SEEKERWhile searching for the realms within, human beings distrust space. Going forward over the abyss needs much courage, yet the Seeker takes the rainbow path joyfully and with equanimity. We each have our own personal abyss, inhabited by  monsters, fears and doubts; most of us don’t look into it too often or too closely in case we get bitten. The choices for the Seeker are to remain in the Wasteland, to fall into the Abyss or to leap over it and enter the unknown landscape.

What is the Wasteland to you?
What lurks in the abyss?
What do you hope/think/feel lies ahead?

The Seeker (Fool) is you standing at the threshold of the quest. Self-knowledge is the object of your future searches.Before we start this quest, it is useful to assess yourself and clarify your direction. So ask yourself:

Who are you as a person?
What is my life’s purpose? What would you like it to be, if you are unsure?
What are your greatest strengths?
What kind of quest are you already on? What do you hope to find/achieve?
What needs most empowerment in your life right now?
What is your seeking style? deadly earnest, plodding, adventurous, cautious, dilatory, swift, playful, etc?


1) Write an incident in your life when you were presented with alternative choices—one which seemed ‘wise’ and the other ‘foolish.” Write your story as if you had chosen the ‘foolish’ alternative – whether you did or not, write as if this was what you’d chosen in reality. What might the outcome have been?


Choose an incident in your life where you felt particularly foolish or at a disadvantage. Mythologize it if you like: rather than telling it in the first person, tell it in the third person and set is somewhere else. Allow your story to unfold but, at the moment when the innate foolishness is revealed, turn the story round and bring it to a resolution so that “foolish” decision becomes the “wise” one.


2) Select the Seeker from your pack, shuffle it and extract a series of cards to create situations which you as the Seeker have encountered in your life recently. Use the face value of the picture or the divinatory meanings as you like, consulting the book of you need to. Write a story where the Seeker meets with these situations/places/people, using the cards as story components.

3) Create an opening affirmation with which you can start each meditation session. Example:

From this world to that word, I go to meet (title of the card you are meditating upon)



Create an opening affirmation with which you can start each meditation session. Example:

From this world to that word, I go to meet (title of the card you are meditating upon)

The following meditations should be spread over a series of dys, rather than performed all at once. Write down your answers with a general report of what you experienced at each meditation session. Don’t be discouraged if you don’t appear to get a great deal at this stage. Accept your experience and record it. Don’t feel that apparently irrelevant images or feelings are unrelated to your experience but refer them back to your meditations subject
Without referring to the hand-book, look at the card of the Seeker in the Wasteland. What is the general feeling of the card? How do you feel looking at it?

Each card is surrounded by a doorway or window: this time, when you meditate, step through this doorway and ENTER the card. Close your eyes now and enter the SEEKER CARD, answering the following questions: What is it like being in this landscape? What can you see from the cliff top?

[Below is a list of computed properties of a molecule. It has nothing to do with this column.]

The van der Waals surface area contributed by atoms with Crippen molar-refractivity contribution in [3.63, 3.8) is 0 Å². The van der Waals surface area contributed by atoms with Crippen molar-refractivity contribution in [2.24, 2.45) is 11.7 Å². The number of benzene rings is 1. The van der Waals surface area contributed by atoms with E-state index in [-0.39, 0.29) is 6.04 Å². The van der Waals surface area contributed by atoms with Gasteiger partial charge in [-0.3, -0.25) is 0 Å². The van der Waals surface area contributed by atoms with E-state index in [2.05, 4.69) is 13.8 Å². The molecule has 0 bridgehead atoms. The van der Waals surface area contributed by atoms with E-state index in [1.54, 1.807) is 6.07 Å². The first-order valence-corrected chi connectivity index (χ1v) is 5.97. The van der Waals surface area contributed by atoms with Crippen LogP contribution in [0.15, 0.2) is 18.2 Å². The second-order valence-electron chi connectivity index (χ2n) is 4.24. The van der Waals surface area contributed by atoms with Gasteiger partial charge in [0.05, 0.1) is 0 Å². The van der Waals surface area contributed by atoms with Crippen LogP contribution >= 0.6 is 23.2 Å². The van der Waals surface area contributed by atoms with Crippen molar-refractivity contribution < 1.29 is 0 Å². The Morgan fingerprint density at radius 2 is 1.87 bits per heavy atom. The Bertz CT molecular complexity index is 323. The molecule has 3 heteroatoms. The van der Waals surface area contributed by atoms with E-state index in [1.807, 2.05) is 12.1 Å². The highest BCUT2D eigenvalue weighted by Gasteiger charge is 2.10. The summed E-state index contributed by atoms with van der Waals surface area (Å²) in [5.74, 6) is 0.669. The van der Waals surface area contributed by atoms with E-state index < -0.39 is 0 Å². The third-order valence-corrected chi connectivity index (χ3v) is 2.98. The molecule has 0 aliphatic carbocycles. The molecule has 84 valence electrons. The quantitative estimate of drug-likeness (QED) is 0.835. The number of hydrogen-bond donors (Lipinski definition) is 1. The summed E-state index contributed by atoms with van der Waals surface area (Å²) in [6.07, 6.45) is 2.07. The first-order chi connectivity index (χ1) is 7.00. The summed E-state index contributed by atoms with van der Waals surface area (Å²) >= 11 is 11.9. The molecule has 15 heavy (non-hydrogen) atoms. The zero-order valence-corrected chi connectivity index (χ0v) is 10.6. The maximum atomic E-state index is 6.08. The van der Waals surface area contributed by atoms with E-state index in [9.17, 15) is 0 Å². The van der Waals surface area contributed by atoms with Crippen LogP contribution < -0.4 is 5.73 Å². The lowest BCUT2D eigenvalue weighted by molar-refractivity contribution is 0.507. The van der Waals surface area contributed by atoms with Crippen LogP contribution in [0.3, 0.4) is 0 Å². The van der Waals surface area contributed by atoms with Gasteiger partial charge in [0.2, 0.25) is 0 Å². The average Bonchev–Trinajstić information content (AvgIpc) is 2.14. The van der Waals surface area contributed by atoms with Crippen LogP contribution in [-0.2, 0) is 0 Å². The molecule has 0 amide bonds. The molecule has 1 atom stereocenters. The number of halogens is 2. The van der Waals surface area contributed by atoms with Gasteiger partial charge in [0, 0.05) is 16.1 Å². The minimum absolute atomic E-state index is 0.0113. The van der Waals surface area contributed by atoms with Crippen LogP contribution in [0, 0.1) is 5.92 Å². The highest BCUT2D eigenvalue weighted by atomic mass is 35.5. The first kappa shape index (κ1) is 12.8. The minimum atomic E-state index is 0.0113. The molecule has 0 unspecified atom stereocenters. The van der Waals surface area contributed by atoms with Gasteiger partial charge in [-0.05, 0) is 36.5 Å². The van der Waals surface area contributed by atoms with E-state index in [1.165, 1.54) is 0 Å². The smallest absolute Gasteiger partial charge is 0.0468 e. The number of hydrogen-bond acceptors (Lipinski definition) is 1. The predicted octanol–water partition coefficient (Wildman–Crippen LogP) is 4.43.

Enter the card now and stand in the Seeker’s place, becoming the Seeker, who can be of either sex. If you find this difficult, try questioning him when you enter the card. Find the answers to these questions:

Where are you going? What do you seek? What are the blackbirds saying to you? What are the uses of the things you carry: the staff, the knife, the helmet and pendant stone? Are you brave enough to step upon the rainbow road?

The Rainbow Path of the Seeker takes you from your own world to the innerworlds. You can pass between the worlds by this pathway. As you explore the innerworlds, be aware of the Rainbow Path forming a crossroads which faces the four directions. You will be taking each of these roads in turn in the next part of the course.



In the Fall of 2009, my son’s latent depression manifested to the point where his high school contacted Children’s Memorial Psych Ward during school and had him transported to a bed. We’d gone through the paperwork to get on State Aid to pay for this intervention and were scheduled for our first visit the day of my final exam in Myth Class.

Dr. Smith, a Baptist Theologian of all things, had given us our vocabulary list and 6 possible topics, of which only one would be chosen for the Final Essay -65% of the test grade – the topic to be decided by the roll of a dice. There was no way I could study all six topics to my satisfaction the night before so I picked “The Hero’s Journey” as viewed by Joseph Campbell as I felt I could use this topic some day.

Our visit to Children’s Memorial was taxing, even if the hospital was only a few blocks from the classroom where I’d be taking my exam.  I was nervous as I walked into class — Dr. Smith read off the number of the topic which corresponded to the die, Heroes Journey being #1.  When he rolled the fateful ONE, my loud WHOOT was the only sound reverberating through the silence.  The Gods truly loved me that day and yes, I got my A.

For a more in depth description, READ:

Where are YOU on your journey?


A. Calling: The hero begins in a mundane situation of normality from which some information is received that acts as a call to head off into the unknown.

X. Refusal: Often when the call is given, the future hero first refuses to heed it. This may be from a sense of duty or obligation, fear, insecurity, a sense of inadequacy, or any of a range of reasons that work to hold the person in his or her current circumstances.

B. Supernatural Aid: Once the hero has committed to the quest, consciously or unconsciously, his guide and magical helper appears, or becomes known. More often than not, this supernatural mentor will present the hero with one or more talismans or artifacts that will aid them later in their quest.